On the trip to Texas, students saw a slate of new possibilities. Danielle L. (Dani) Borel, who was vice president of the student government, recalls huge climbing walls and row after row of elliptical machines and treadmills. By comparison, LSU’s center, known as UREC, looked awfully shabby.
"I just remember being blown away, not only by how nice these URECs were, but by how many things they offered," said Ms. Borel, who is now a lawyer in Baton Rouge.
But the realities of the budget crisis back home were never out of mind. The fall of 2010 proved to be one of the early chapters in what would be a long story of public disinvestment from Louisiana’s higher-education system.
There was some cognitive dissonance, Ms. Borel recalls, between scouting out new amenities and chasing down lawmakers with camera crews to lecture them about cutting essential programs — something she also did that year. But the recreation project was a long-term vision, way off in the distance, and the budget crisis was seen by students as temporary. "We knew it was bad," Ms. Borel said, "but we also thought it would end."
Even as more public universities pull back from the abyss of the recession, Louisiana has slashed per-student funding more than any other state, a recent analysis found.
As state support dwindles, LSU has passed more and more of the cost of education onto students in the form of fees. The fees help to cover a lot of things that fall outside of the academic core — the campus transit system, a concert series, and the student newspaper among them. (They do not, as at some other colleges, prop up athletics.) But other fees, notably the "student excellence" and "academic excellence" fees, function essentially like tuition dollars without the political baggage of a tuition hike.
[Over the years, public colleges were crowded out, beaten up, and failed to fight back. Read the story of an era of neglect.]
The least politically toxic fees of all are the ones that students impose upon themselves. Who are we, administrators can say, to deny students the opportunity to tax themselves for more goods and services?
That’s how they got a lazy river at LSU.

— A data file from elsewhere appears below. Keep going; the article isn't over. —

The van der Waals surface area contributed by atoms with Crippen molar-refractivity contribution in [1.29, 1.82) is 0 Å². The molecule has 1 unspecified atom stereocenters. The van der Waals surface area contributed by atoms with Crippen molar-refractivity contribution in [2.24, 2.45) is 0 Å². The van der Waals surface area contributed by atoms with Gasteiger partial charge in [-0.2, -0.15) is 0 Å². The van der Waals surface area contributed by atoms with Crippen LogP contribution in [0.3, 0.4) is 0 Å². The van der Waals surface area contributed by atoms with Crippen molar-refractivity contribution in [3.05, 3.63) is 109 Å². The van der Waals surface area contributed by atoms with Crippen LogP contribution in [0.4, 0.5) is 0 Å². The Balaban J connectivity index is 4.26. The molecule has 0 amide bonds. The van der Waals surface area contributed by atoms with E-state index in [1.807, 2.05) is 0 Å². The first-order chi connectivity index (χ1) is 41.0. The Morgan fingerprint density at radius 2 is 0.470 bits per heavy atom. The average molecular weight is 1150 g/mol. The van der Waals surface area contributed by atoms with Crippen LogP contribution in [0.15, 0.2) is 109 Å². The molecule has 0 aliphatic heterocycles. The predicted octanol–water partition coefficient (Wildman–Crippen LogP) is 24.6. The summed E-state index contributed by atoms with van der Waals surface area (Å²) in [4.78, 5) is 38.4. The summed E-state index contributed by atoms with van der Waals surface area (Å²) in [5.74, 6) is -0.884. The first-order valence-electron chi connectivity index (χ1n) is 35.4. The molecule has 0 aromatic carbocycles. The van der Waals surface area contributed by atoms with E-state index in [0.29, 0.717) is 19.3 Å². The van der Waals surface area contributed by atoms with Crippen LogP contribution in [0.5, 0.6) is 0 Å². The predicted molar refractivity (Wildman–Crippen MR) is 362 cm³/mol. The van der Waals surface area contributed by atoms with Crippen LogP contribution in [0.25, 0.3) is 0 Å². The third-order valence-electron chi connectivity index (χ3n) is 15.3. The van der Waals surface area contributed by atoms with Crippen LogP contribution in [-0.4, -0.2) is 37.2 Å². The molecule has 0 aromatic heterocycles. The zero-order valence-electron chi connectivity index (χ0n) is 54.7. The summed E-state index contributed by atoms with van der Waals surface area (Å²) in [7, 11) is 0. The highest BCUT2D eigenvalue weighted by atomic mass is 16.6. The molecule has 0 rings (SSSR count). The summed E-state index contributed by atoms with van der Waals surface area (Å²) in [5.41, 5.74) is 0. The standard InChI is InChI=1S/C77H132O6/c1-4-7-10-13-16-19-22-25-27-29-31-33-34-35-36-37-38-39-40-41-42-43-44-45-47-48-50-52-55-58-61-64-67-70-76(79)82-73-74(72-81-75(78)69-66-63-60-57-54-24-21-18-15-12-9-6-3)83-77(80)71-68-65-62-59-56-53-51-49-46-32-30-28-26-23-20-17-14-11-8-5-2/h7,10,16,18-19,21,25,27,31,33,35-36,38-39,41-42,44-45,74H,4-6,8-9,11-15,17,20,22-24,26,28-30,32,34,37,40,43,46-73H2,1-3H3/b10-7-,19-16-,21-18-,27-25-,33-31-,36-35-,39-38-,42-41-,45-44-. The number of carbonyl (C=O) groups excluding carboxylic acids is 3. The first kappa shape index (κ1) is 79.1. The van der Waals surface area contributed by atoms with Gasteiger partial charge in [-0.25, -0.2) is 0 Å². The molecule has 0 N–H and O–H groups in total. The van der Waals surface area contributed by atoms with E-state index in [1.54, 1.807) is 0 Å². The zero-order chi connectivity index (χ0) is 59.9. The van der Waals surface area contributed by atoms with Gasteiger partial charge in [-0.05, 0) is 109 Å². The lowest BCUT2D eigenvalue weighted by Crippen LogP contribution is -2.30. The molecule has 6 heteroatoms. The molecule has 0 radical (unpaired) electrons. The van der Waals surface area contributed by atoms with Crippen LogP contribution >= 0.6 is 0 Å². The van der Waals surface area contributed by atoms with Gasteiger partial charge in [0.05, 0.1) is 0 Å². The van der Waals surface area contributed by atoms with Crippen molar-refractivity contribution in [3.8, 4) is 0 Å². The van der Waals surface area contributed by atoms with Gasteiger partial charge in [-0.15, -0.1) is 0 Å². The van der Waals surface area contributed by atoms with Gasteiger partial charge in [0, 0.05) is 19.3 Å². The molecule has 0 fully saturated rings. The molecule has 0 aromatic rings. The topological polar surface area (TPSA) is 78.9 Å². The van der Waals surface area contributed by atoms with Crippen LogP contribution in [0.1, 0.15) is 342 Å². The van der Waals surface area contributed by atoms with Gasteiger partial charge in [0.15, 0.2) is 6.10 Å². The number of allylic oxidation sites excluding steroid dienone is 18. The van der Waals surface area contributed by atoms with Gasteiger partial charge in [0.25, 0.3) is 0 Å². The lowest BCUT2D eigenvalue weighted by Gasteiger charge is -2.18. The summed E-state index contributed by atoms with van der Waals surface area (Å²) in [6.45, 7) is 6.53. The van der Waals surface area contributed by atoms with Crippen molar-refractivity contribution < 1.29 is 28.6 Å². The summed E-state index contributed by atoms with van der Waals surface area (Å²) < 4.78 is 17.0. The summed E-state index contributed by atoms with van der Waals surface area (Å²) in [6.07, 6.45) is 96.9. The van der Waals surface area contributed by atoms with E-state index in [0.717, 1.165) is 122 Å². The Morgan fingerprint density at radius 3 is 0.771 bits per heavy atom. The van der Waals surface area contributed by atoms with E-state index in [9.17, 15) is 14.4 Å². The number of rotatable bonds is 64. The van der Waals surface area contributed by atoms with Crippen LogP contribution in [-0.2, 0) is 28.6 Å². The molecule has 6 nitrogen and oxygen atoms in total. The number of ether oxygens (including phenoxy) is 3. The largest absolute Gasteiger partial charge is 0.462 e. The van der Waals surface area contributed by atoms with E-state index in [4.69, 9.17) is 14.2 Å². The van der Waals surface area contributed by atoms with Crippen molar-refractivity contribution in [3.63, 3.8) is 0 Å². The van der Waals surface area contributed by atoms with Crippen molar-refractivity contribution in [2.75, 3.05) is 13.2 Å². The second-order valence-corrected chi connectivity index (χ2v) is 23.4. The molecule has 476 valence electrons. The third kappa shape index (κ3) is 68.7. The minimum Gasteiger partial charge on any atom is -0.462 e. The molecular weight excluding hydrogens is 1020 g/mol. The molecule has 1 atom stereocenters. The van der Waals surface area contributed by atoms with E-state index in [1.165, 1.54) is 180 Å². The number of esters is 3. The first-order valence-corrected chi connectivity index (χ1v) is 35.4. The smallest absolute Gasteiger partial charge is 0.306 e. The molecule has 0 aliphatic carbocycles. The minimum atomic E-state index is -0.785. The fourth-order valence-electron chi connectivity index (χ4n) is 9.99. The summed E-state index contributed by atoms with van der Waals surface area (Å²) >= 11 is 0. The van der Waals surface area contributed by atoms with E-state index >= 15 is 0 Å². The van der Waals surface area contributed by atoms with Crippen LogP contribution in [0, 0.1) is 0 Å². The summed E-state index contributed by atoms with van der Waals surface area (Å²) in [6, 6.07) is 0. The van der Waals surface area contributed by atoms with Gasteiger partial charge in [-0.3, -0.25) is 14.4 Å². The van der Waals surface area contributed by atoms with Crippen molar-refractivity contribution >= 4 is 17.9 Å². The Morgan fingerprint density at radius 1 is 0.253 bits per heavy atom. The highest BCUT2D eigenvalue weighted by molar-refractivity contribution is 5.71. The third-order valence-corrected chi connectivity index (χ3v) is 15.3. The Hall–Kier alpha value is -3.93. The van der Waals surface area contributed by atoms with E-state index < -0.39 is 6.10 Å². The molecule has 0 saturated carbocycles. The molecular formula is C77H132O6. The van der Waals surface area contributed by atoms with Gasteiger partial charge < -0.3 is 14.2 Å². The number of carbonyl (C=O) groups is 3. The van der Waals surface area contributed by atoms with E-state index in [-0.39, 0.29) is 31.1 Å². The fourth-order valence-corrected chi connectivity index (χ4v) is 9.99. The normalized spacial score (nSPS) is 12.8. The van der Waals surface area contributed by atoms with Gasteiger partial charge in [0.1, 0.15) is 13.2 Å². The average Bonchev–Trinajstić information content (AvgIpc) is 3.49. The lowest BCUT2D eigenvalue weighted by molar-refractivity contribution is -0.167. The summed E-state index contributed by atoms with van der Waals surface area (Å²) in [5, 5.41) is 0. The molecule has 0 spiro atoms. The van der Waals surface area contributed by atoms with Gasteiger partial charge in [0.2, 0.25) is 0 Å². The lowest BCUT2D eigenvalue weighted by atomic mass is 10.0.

"We basically told the students, we’ll build what you want us to build — tell us how much you want the fee to increase," said Kurt J. Keppler, vice president for student affairs. "I didn’t have a dog in the hunt. We could have built half as large an expansion. But when we talked to the students, we’re seeing they want a climbing wall, they want an outdoor aquatic center."
The recreation center has no greater advocate than Ms. Braden.
No detail, however small, appears to escape her notice. Moving through the center’s check-in gate, she spots a tiny loose screw in a retractable belt barrier, which she immediately summons a staff member to tighten. Later she politely but firmly asks two student employees to keep a nearby door closed at all times.
"I’m a stickler for back-of-the-house items," says Ms. Braden, a former president of Nirsa, the national association for collegiate recreational sports.
Former students recall how Ms. Braden, on that trip to Texas, educated them on the most-effective shower-drainage systems. No topic in collegiate recreation, from toilets to treadmills, appears to elude her interest or expertise.
With every passing day, Ms. Braden sees more evidence of pent-up student demand to justify this $85-million project. In the first two weeks of the center’s opening, 8,700 people made 22,000 visits, she says. On an August evening, Ms. Braden marveled at the sight of 1,200 students waiting to enter the facility, which had delayed its opening because of Hurricane Harvey.
"We have one of the best student-recreation facilities in the country," she says.
As hands-on as she is about the center, Ms. Braden plays down her role in moving the project from dream to reality. She describes the renovation as a "shared success movement," in which students took the lead.
This narrative is embraced by administrators across the university. They appear eager to ascribe agency to students for features like the lazy river.
In July, when Louisiana State promoted the river on its Twitter account, it deflected pushback with familiar talking points. "The UREC renovation was voted on and paid for by students," Ernie Ballard, a university spokesman, wrote. "It was student requested. Students chose to add a fee to cover the renovation."
That is true. A student-government resolution, passed in 2011, authorized a $135 fee increase over three years to finance the project. By then, LSU administrators had laid plenty of groundwork: They had hired a consultant to do a study of the university’s need for recreational space, which was at the heart of the case for expansion. And they had taken student leaders across the Southeast to gather inspiration from some of the nation’s poshest campus facilities.
"I don’t think it’s as grassroots as some at the university will have you believe it is," said Thomas E. Rodgers, who went on the Texas trip in his capacity as the student government’s assistant director of academics.
At the same time, he says, there was a lot of overlap between what students wanted and what Ms. Braden and other administrators hoped to see happen.